Open Thinkering


You don’t ‘build’ better teachers.

Teachers are not robots. You can’t add new modules, reprogram them, or expect them to work regardless of context. These seem to be facts completely alien to Elizabeth Green, writing in an article for the New York Times which appeared in March 2010. It genuinely surprised me that she’d actually set foot in a classroom, never mind being a ‘fellow of education’ at Columbia University Graduate School of Journalism. Whatever that means.

It’s far from a logically-structured article. But an article doesn’t have to be logical to be dangerous – the Daily Mail is proof of that. To summarise, Green seems to be advocating, through a clumsy juxtaposition of quotations and roundabout argumentation that:

  1. Teaching is a science that can be taught.
  2. We need ‘better’ teachers (and the only way to measure this is through student test scores)
  3. Doug Lemov is awesome because he published a book highlighting basic teaching techniques.
  4. Money is probably the most important factor in recruiting better teachers.
  5. Classroom management and specialist knowledge are key to teaching.

Number five is obvious and the other four are obviously wrong: teaching is more art than science, teaching and learning are about much more than examinations, Lemov is just another author, and no-one goes into (nor would go into) teaching for the money.

Simply writing a misguided article isn’t dangerous. It’s dangerous when the author confuses and conflates several different issues to create an ambiguity in the sixth way defined by William Empson:

An ambiguity of the sixth type occurs when a statement says nothing, by tautology, by contradiction, or by irrelevant statements; so that the reader is forced to invent statements of his own and they are liable to conflict with one another. (Seven Types of Ambiguity, p.176)

By neglecting to state explicitly what makes a ‘good’ teacher, Green fosters an ambiguity that, by the end of the article, she seemingly wants you to resolve by believing in the following howlers:

  • She criticises “proponents of No Child Left Behind” for seeing “standardised testing as the solution” but later quotes with approval findings that show “the top 5 percent of teachers” being able to “impart a year and a half’s worth of learning to students in one year, as judged by standardised tests.” (my emphasis)
  • By constructing a narrative (through the juxtaposition of third-party quotations) the article seems to show that paying teachers more leads to an improved ‘calibre’ of teacher. Measured by? “Standardised test scores”. These quotations, it becomes evident by the end of the article, merely mask the author’s opinion.
  • Green snipes at constructivism, “a theory of learning that emphasises the importance of students’ taking ownership of their own work above all else”. No it doesn’t. Do your homework.
  • She assumes that there is one way to be a ‘good’ teacher, that this is unchanging, and that it is independent of context. Quoting with approval Lemov’s assertion that classroom management is as “learnable as playing a guitar”, Green turns on the hyperbole (in what quickly turns into a puff-piece for Lemov and his book) with phrases such as “he pointed to the screen, their eyes raced after his finger.”

Usually I would ignore this as just another article written by another just another American in just another country. However, it would seem that the even-more-dangerous Michael Gove, a man against whom I tactically voted, is determined to bring the education system in the UK to its knees by a slavish aping of the worst parts of the American education system.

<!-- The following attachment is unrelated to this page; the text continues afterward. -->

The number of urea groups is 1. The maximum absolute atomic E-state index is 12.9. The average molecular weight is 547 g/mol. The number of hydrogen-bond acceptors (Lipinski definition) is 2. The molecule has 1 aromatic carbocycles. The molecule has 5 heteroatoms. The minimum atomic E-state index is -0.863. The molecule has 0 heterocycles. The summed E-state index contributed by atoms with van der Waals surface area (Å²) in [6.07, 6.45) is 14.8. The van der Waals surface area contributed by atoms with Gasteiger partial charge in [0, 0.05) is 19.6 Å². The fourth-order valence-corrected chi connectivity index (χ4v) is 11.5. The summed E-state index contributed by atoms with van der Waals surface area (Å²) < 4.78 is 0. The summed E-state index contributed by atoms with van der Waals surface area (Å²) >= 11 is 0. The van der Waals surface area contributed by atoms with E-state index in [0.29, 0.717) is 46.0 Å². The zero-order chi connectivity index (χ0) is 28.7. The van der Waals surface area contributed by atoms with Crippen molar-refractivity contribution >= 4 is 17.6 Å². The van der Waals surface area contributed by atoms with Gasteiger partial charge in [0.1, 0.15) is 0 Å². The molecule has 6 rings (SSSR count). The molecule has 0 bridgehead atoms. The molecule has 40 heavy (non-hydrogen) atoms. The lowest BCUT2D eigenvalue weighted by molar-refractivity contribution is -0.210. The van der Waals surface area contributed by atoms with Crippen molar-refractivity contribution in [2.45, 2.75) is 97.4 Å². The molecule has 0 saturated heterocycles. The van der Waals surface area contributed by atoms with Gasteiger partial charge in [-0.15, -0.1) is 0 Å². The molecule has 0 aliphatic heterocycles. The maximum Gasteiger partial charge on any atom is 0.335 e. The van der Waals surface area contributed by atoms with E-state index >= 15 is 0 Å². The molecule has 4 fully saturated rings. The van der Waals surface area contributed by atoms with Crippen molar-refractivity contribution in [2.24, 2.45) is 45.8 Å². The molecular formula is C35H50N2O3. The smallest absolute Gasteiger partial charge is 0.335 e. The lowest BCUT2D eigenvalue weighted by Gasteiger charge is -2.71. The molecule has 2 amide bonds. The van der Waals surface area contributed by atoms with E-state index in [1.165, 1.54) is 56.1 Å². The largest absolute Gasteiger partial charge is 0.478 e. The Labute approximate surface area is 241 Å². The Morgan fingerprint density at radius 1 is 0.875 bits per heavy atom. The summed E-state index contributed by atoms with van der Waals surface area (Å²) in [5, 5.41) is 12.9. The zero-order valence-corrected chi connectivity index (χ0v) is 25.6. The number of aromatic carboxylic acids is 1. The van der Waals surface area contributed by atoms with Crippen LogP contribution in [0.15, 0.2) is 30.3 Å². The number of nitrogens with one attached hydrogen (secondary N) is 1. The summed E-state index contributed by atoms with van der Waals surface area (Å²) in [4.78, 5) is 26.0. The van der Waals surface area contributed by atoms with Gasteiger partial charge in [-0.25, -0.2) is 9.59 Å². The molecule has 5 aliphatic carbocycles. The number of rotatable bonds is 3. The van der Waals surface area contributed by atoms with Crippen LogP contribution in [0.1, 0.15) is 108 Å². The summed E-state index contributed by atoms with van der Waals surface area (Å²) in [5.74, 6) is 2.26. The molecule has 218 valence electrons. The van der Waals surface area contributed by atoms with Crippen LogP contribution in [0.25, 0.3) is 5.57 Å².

I despair.

9 thoughts on “You don’t ‘build’ better teachers.

  1. When a country like the States insist that students are to be corralled behind ridiculous seats with swivel lids, it’s difficult to take their educatonalists seriously. Lemov’s 49 steps to College include some quite absurd suggestions, like training teachers in stop watch techniques. Teachers like all humans are born, bred, inspired, educated and inculcated and become in due course (we all hope) adults to bring forth the next generation. Question – who’s going to take the blame for Gove, because he does seem to be from another planet, and if we are to dismantle the new GCSE system (lord forgive me as I am no supporter of this latest change) he will wreak yet more change in, that will mean yet more change management needed as we switch back the clock to 1986.

  2. Fawlty Towers had very flat reviews when it first came out; it’s always worth digging a little deeper!

    While I wouldn’t advocate every single one of the techniques proposed (single-seat rows, anyone?!), there are some superb ideas, thoughts and reviews of skills which can be adapted to suit. There are for example some excellent strategies for assessment and differentiation which I hadn’t ever seen or considered, and a very interesting section on the nature of questioning. I’m happy to lend it out, or you can read some sample chapters on Google Books. I’d hate to think any teaching book had to have 100% success to be published!

    1. Every sentence either uttered or spoken has both its actual and symbolic
      meaning. There is an unspoken dimension to everything. I’m guessing that
      Lemov’s book doesn’t open with a questioning of the whole notion of
      schooling? If not, it’s rearranging deckchairs.

  3. What concerns me most about this post Doug is that six years on it does not seem like much has changed in some circles, instead it has gotten louder and louder.

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